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AP European History: Unit 1.2
Note: While many AP courses cover the entire Renaissance from
1300-1600, the AP exam will only cover information after 1450.
A. The Renaissance is considered the beginning of modern European
B. Renaissance (c. 1300-1600)
1. Occurred first in Italy around 1300 and lasted until the mid-16th century
2. Renaissance spread to Northern Europe around 1450
3. In England, the Renaissance did not begin until the 16th century and
lasted until the early 17th century (Shakespeare)
C. Origins of Renaissance: 19th century historian Jacob Burckhardt
claimed the Renaissance period was in distinct contrast to the Middle Ages
D. Renaissance culture applied almost exclusively to the upper classes.
1. Upper classes had the luxury of time to spend learning the classics.
2. Peasantry was largely illiterate and Renaissance ideas had little impact
on common people.
3. Working classes and small merchants were far too preoccupied with the
concerns of daily life.
II. Rise of the Italian City-States
A. Northern Italian cities developed international trade: Genoa, Venice,
1. signori (despots) or oligarchies (rule of merchant aristocracies)
controlled much of Italy by 1300
2. commenda: Contract between merchant and “merchant-adventurer” who
agreed to take goods to distant locations and return with the proceeds (for
1/3 of profits)
3. As a result, Italy became more urban: more towns and cities with
significant populations than anywhere else in Europe at this time.
B. Politics among the Italian City-States
1. Competition among city-states meant that Italy did not unify politically
a. In effect, an early balance-of-power pattern emerged where weaker
states would ally with other states to prevent a single state from dominating
b. The political disunity of the Italian city-states led to their downfall in the
late-15th and early16th centuries when French and Spanish armies invaded
2. Condottieri: mercenary generals of private armies hired by cities for
military purposes C. Major city-states and figures
1. Republic of Florence (included Republic of Genoa)
a. Center of the Renaissance during the 14th and 15 centuries.
b. Dominated by the Medici family
c. Cosimo de’ Medici (1389-1464): allied with other powerful families of
Florence and became unofficial ruler of the republic
d. Lorenzo de’ Medici (the “Magnificent”) (1449-
1492): significant patron of the arts (son of Cosimo)
2. Duchy of Milan – ruled by Sforza family after 1450
· Milan was a principal adversary of Venice and Florence until the Peace of
Lodi (1454) created a relative 40-year period of peace among the Italian
3. Rome, the Papal States: popes served both as religious and political
leaders; controlled much of central Italy
4. Venice, Venetian Republic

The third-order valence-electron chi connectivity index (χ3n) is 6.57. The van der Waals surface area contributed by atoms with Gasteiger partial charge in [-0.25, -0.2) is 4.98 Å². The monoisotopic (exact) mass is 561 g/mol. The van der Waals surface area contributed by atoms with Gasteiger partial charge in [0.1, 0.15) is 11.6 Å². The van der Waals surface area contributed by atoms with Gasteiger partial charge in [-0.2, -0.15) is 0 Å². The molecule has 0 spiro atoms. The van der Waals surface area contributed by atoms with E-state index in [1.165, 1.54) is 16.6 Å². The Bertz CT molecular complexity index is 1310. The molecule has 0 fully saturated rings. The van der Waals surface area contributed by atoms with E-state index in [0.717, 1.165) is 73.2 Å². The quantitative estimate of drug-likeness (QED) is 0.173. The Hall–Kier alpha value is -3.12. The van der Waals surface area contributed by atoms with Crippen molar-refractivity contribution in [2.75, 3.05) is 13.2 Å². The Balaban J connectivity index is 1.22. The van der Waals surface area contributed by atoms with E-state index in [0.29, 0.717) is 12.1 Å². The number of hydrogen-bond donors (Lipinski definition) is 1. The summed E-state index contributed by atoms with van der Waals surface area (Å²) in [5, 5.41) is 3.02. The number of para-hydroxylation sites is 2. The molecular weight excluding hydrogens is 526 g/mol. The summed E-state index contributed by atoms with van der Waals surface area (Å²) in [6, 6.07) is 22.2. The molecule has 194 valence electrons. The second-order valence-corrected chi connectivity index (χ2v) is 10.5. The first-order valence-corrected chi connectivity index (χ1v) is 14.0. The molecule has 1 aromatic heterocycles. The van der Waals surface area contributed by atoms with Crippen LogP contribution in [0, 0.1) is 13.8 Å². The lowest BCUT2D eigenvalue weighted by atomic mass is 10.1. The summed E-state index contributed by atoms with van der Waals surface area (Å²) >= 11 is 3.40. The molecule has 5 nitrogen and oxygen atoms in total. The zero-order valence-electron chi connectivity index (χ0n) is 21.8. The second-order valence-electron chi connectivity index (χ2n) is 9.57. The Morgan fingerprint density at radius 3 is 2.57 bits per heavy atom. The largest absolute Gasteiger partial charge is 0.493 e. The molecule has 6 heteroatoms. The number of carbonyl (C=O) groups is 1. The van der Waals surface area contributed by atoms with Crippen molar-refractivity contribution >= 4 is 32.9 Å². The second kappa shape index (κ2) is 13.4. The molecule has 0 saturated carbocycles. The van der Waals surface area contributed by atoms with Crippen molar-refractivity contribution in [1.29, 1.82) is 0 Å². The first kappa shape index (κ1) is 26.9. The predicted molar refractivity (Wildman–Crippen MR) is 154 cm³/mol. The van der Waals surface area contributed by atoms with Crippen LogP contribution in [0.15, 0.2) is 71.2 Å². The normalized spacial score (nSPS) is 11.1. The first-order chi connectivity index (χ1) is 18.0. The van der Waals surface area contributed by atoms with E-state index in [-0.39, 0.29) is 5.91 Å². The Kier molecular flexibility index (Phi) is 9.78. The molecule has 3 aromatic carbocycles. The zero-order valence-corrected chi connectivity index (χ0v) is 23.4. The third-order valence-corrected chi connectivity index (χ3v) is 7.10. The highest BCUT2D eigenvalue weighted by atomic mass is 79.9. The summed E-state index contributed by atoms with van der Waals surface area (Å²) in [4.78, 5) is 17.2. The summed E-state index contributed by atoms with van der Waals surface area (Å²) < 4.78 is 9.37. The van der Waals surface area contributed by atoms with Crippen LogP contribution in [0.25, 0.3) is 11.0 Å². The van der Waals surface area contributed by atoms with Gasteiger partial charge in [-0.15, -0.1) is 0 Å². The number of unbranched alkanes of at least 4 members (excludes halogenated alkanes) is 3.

a. Longest lasting of the Italian states (did not succumb to foreign powers
until Napoleon conquered it in the early 1800s)
b. Greatest maritime power in Italy and one of the world’s great naval and
trading powers during the 14th and 15th centuries.
5. Naples, Kingdom of the Two Sicilies
a. Included south Italian region of Naples and the island of Sicily
b. Only Italian city-state to officially have a “king”
c. Controlled by France between 1266-1435
d. Controlled by Spain after 1435
D. Decline of the Italian city-states
1. French invasions began in 1494 (“First Italian War”)
a. Milan’s despot, Ludovico “the Moor,” encouraged French King Charles
VIII to invade Naples, the traditional enemy of Milan.
b. This was the beginning of foreign invasions throughout the Italian
a. When Florence attempted to appease France during its invasion in 1494,
it led to the overthrow of the Medici family.
· Although the Medici family returned to power several years later,
Florence by then was severely weakened.
b. Girolamo Savonarola became the unofficial leader of Florence between
1494 and 1498.
· Pledged to rid Florence of its decadence and corruption
· In effect, oversaw a theocracy in Florence
· He had earlier predicted the French invasions due to paganism and moral
decay in the Italian city-states); became a puppet of the French
· When France was removed from Italy in 1498, Savonarola was
imprisoned and then burned at the stake. 3. Italy became a battleground in a series of power struggles between Spain
· Spanish fears of a French-Italian alliance resulted in Spain’s alliance with
Venice, the Papal States, and the Holy Roman Empire
4. Niccolò Machiavelli (1469-1527) The Prince (15th)
a. The quintessential political treatise of the 16 century
b. Observed the political leadership of Cesare Borgia (son of Pope
Alexander VI) who had ambitions of uniting Italy under his control
c. Stated that politically, “the ends justifies the means”
d. Stated that for rulers, “it was better to be feared than to be loved”
e. Rulers had to be practical and cunning, in addition to being aggressive
· At times rulers should behave like a lion (aggressive and powerful) and at
other times like a fox (cunning and practical)
f. The Prince continued to influence European rulers for centuries.
5. Sack of Rome in 1527 by armies of Holy Roman Emperor Charles V
(who was also king of Spain) symbolized the end of the Renaissance in
1. Revival of antiquity (Greece and Rome) in philosophy, literature and art
· Sought to reconcile pagan writings with Christian thought
2. Strong belief in individualism and the great potential of human beings
(in contrast to the Middle Ages where humans were seen as small, wicked
and inconsequential and should focus solely on earning salvation)
a. Virtú: “the quality of being a man”; idea of excelling in all of one’s
b. Believed the key to a good life was Reason and Nature
3. Focused first on studying ancient languages:
a. Initially, Latin of ancient Rome was the main focus.
b. After the fall of the Byzantine Empire in 1453, Greek came to be studied
rigorously as well
c. By 1500, virtually all of the significant ancient Roman and Greek texts
that have been rediscovered, were translated and printed
4. Largely rejected Aristotelian views and medieval scholasticism in favor
· Roman authors such as Cicero, Livy, Virgil, and Quintilian
· Greek writings, especially those of Plato